Monday, Tuesday, Wednesday and Thursday of this week I continued to have more fun in my classes, making entire lessons into games or just taking a break from the lesson altogether in order to do something fun and regain their attention. It’s been working amazingly well (At the cost of me drinking way too many Red Bull’s a day – something they don’t understand because Red Bull used to be a nutritional supplement and not an energy drink. They always think I was out drinking the night before or am sick with a cold.) and I daresay that from time to time I even leave the classroom with a smile. I know, I’m as surprised as you!

The new game I started on Monday is a perfect example. Instead of giving a lesson on description and having them do group work and presentations, I’ve been playing a game (Many thanks to Rich Marks, fellow ajarn, who mentioned this to me). I split the class into two teams (It’s Asia. Asians love groups and will participate so much more if you figure that out.) and then take a person from one team and put them under the board, facing their team. I write a word on the board behind them and their team has to describe it in order to get their teammate to guess what is behind their head. The class goes nuts every time. Everything from Lady Gaga (they start singing) to Pizza (they start yelling the quickcode of ‘1112’ which is what you can dial to get connected to the nearest Pizza Company sore) goes on the board and they love every minute of it. Do they speak less English than they might if I had them doing a bit more academic work? Of course. Sometimes I don’t know where the English ends and the Thai begins, despite my constant threats to extort 10 baht form anyone who speaks Thai (A rule I made the first week so I could invoke it later if need be), but it’s worth it to have a class that’s more fun and to some degree more productive than it would have been if I conducted it in a ‘Western’ way.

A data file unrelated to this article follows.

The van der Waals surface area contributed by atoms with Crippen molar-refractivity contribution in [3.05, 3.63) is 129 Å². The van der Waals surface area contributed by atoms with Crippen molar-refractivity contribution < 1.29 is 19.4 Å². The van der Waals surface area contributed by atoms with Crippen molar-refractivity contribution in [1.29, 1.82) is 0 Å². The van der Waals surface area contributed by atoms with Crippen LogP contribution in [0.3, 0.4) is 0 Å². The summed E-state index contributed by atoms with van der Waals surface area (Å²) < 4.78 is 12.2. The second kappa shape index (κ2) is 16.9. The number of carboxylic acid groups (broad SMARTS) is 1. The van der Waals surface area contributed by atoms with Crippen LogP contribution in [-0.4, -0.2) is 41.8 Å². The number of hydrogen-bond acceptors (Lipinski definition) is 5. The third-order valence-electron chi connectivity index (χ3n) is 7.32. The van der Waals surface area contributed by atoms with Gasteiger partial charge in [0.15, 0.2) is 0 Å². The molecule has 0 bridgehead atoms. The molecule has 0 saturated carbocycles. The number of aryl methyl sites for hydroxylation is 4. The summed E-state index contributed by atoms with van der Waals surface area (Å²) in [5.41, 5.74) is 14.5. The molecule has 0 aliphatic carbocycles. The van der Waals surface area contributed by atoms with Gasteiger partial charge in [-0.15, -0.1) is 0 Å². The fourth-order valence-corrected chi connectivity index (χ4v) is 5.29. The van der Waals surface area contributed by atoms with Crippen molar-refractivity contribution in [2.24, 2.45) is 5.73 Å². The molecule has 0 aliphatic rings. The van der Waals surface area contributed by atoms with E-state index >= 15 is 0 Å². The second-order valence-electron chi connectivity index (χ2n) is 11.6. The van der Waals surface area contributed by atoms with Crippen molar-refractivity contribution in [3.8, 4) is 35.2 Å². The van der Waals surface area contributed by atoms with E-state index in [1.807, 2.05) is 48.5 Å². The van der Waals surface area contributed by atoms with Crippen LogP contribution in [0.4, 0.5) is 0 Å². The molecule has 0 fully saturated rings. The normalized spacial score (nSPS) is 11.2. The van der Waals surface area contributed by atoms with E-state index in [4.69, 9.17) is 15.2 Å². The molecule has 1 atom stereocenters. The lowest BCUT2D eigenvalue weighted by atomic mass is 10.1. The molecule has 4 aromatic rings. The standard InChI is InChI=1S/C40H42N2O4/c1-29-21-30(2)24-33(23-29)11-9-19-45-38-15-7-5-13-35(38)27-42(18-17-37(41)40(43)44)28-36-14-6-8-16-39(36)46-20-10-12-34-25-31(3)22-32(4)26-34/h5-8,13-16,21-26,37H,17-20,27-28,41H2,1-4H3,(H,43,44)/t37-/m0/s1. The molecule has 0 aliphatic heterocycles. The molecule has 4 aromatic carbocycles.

At the same time, this is exactly what I have NO TIME for in my academic class. It really kills me. That class is supposed to have 16 kids in it and only 4-5 show up on any given day and most, if not all are going to fail. Apparently ABAC has a 50% failure rate the first year which the school loves (Keep those students paying tuition! And I thought Loyola was bad!) and no one seems to mind if students fail. It takes the pressure off of me, which is nice, but it kills me to see students like this girl, ‘Om,’ who can’t speak a word of English other than ‘teacha,’ fail to understand time and time again. I know she’s going to fail. I know she has no fun in class. The bad news is, there’s just not much I can do about it without sacrificing the whole class to her level (I’m trying to get some kids to pass. If I did that, we’d NEVER get close to covering the material). Even then, I know my students hate the class because the material is dry (We have to cover it if they want a prayer of passing the standard tests given at the end of each unit.) and they never have any fun. It just kills me to teach it and I’m very sure that this blog does no justice to the frustration I feel about this one gosh darn class.

Anyway, on the whole things are going much better this week than they have since I got here. I don’t dread teaching as much as I used to and I think my students, at least in my conversation classes, are starting to actually enjoy me as a teacher. The whole experience though, has given me a much, MUCH, different perspective about teaching and teachers in general. The saying in the States tends to be, ‘those who can’t, teach.’ At one point in time I may have felt the same way. Now though, I have to give teachers much more credit. I never realized how difficult ad-libbing a 7 hour day, teaching to someone else’s standards, and making class fun, can be. It’s certainly inspired me to write thank-you’s to my best teachers in college thanking them for their hard work. I know I love it when my students say ‘thank you teacha!’ at the end of the day. It almost makes it worth it.